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Fun Effects in Photoshop CS3: Make Your Photos Bend with Vanishing Point

📄 Contents

  1. Getting Started with the Vanishing Point Filter
  2. Bending a Photo
  3. Other Bending Options
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Are you ready to showcase your art on a billboard or up on a building? It's easy to do with the Photoshop Vanishing Point filter. This filter distorts your image to fit the building's shape. Even better, with Photoshop CS3 you can bend your image around a corner, all in the correct perspective. In this article, Helen Bradley shows you how to harness the power of the Vanishing Point filter to create fun effects with your digital images.
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To create a montage that showcases a photo on a wall or the side of a building you’ll want to distort the photo to fit the building’s shape. Whether you’re transforming the image or bending it around a corner the Vanishing Point filter can make the task easy. It enables you to create simple perspective planes that you can use to wrap your photos around objects such as intersecting walls in the correct perspective.

In this series, Helen Bradley introduces some creative uses for Adobe Photoshop CS3. These effects each make use of a range of tools in Photoshop in ways that help you unleash your creativity and that let you do fun and interesting things with your images.

This first part of the series looks at how you can bend your photos using the Photoshop CS3 Vanishing Point filter.

If you’re like most keen photographers, you enjoy displaying your favorite photos on the walls of your house. It’s easy to print and hang a photo in the real world, but hanging an image on a digital wall is something else.

If the digital "wall" on which you’re hanging your image is not square, you’ll need to bend and transform your image to match its perspective. Photoshop’s Vanishing Point filter can help you create an effect where a photo is placed on a wall, a sign, or some shape of your choosing in the correct perspective.

You use the Vanishing Point filter to create a perspective grid into which you can place a photo—when you do this, the photo is transformed so it conforms to the grid. If the grid has a bend in it, the photo will be bent at that point.

While the Vanishing Point filter first appeared in Photoshop CS2, the new features in the filter in Photoshop CS3 can help you create an image that bends around an edge.

Getting Started with the Vanishing Point Filter

Here’s how to get started with the Vanishing Point filter (this process works in Photoshop CS2 and CS3 because it uses only one plane):

  1. Open a photograph of a building or wall that has an interesting shape and that is not perfectly rectangular. Also, open the photograph that you want to apply to the wall.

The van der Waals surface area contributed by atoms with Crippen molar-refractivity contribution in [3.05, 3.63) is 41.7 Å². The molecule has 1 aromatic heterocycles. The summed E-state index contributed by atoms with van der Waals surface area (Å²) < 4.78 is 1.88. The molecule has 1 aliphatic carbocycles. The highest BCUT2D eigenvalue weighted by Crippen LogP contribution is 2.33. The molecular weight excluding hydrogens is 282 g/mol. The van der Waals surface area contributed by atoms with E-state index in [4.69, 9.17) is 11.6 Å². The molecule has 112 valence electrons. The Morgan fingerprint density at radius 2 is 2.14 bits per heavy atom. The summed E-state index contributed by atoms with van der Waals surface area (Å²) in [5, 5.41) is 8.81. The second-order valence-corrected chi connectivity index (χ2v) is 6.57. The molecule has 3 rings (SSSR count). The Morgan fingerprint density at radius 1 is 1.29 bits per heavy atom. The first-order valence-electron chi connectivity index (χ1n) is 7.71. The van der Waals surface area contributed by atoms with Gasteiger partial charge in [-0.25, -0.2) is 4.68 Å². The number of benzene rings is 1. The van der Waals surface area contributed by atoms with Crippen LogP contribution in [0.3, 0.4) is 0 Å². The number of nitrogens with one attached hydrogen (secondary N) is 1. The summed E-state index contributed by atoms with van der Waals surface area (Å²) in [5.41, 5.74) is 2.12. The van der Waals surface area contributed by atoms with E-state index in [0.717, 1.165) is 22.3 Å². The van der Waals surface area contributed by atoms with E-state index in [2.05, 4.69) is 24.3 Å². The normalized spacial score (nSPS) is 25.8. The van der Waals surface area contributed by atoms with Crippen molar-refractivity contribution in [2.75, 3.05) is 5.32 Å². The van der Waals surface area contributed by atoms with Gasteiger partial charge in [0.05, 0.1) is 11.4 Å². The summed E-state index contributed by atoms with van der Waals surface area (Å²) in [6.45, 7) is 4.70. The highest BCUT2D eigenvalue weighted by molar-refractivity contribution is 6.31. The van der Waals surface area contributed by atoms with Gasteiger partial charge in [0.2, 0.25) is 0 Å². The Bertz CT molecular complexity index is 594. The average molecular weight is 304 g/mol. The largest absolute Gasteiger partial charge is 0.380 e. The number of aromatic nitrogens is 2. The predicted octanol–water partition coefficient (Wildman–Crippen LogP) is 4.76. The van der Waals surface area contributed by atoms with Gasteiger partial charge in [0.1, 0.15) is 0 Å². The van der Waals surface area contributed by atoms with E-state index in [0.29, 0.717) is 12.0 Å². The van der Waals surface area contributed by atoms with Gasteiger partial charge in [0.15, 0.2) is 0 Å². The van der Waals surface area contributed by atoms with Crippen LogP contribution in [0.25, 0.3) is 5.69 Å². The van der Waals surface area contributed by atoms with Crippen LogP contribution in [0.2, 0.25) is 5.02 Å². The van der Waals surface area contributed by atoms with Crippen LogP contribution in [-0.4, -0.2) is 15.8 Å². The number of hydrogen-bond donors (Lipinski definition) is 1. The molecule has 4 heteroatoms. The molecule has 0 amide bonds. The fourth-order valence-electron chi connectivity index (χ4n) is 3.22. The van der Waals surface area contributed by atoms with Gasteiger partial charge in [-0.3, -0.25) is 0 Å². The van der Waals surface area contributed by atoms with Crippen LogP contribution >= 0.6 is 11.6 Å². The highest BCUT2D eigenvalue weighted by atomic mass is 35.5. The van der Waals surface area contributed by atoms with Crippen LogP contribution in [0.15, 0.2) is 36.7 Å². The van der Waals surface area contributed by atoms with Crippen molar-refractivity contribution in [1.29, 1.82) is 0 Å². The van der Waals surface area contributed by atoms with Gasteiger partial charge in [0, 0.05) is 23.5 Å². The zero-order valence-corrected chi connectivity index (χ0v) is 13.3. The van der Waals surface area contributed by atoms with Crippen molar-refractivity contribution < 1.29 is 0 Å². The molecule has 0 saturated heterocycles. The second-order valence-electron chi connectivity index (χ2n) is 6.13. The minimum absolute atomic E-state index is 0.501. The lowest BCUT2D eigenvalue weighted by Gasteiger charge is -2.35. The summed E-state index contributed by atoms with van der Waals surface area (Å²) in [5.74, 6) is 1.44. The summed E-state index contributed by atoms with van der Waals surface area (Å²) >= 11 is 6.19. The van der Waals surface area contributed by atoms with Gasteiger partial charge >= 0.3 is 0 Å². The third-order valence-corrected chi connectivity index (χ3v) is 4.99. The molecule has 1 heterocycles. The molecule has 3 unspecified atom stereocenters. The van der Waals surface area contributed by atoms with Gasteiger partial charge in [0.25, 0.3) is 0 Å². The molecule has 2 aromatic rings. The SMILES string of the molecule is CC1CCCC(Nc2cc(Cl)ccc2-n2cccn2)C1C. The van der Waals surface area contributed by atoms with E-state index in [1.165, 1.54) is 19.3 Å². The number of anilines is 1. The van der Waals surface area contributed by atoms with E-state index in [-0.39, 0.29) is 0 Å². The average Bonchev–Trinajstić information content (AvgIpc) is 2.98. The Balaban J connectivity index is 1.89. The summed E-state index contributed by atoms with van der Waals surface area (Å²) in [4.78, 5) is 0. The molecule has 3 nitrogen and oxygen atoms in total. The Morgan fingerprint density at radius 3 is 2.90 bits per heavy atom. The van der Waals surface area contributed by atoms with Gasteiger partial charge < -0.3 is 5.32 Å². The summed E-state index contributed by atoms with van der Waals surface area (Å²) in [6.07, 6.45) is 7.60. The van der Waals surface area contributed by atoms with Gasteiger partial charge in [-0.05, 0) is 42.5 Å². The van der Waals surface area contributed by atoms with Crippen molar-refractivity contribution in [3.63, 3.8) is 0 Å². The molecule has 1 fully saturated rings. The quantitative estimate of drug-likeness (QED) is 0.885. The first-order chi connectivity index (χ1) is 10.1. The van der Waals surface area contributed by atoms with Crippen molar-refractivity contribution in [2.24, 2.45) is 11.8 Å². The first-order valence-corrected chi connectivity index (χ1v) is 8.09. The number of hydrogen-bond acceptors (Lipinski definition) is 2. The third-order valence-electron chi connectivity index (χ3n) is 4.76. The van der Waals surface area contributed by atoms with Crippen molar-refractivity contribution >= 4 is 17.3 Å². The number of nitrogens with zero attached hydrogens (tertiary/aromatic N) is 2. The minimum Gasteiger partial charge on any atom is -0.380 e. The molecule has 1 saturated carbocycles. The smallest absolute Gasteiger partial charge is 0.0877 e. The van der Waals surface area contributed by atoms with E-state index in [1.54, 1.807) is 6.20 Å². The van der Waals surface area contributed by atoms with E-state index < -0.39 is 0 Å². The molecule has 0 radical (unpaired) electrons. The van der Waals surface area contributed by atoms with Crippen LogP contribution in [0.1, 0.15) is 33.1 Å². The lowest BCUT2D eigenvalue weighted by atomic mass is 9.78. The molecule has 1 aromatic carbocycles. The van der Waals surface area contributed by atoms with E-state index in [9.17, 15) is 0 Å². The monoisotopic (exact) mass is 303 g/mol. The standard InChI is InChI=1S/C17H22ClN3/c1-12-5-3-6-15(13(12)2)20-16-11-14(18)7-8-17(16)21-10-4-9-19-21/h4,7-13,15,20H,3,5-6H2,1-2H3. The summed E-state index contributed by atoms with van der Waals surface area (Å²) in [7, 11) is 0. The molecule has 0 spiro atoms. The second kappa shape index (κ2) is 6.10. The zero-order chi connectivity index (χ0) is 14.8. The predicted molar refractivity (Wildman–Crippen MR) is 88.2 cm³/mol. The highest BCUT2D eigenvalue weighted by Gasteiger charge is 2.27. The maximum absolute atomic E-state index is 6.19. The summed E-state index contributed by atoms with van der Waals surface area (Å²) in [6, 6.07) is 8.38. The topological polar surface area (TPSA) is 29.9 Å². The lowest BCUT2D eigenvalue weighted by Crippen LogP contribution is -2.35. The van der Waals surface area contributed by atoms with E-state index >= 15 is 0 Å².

2. To create this effect, you need a copy of the photo that will be placed on the wall in the Clipboard. Click the photo to select it, choose Select > All, and then select Edit > Copy.
  3. Switch to the image that contains the wall. Display the Layers palette and click on the Create a New Layer icon to add a new layer to the image, (see Figure 1).
    Figure 1

    Figure 1 Before you use the Vanishing Point filter, it’s a good idea to create a new layer so the pasted photo will appear on its own layer.

  4. Launch the Vanishing Point filter by choosing Filter > Vanishing Point. Wait as the Filter dialog box opens. Click the Create Plane Tool in the top left of the dialog box. Click on each of the four corners of the shape that you want to bend the photograph to. When you click the fourth corner, a grid should appear over the image (see Figure 2).
    Figure 2

    Figure 2 Use the Create Plane Tool and click on the four corners of the shape to create the first plane.

  5. If the grid is blue, the proportions are correct and you can proceed. If the grid is yellow or red, you need to adjust the placement of the corners of the plane until the grid turns blue.
  6. To paste in the image you have on the Clipboard, press Ctrl+V (Command+V on the Mac). The photo will appear in the top-left corner of the screen.
  7. Select the Marquee tool and click on the photo. You can resize it if necessary by dragging on its corner handles and then drag it onto the blue grid area. When you do this, the photo will appear inside the grid, and its perspective will be adjusted to match (see Figure 3).
    Figure 3

    Figure 3 Paste your image into the filter and drag it to place it inside the perspective grid.

    If the photo extends beyond the grid area, it will be cropped to fit. If you prefer to resize the photo, drag it down so its top-left corner is visible, click the Transform tool and resize it.

  8. When you are happy with the result of adding the photo, click Ok.

    The photo appears on the new layer you created in the image. You can now use any of your favorite editing tools to edit this layer so it blends into the underlying photo and you can add a layer style such as a drop shadow if desired (see Figure 4).

    Figure 4

    Figure 4 When you return to your image, you can use your favorite editing techniques on the new layer to blend the images.

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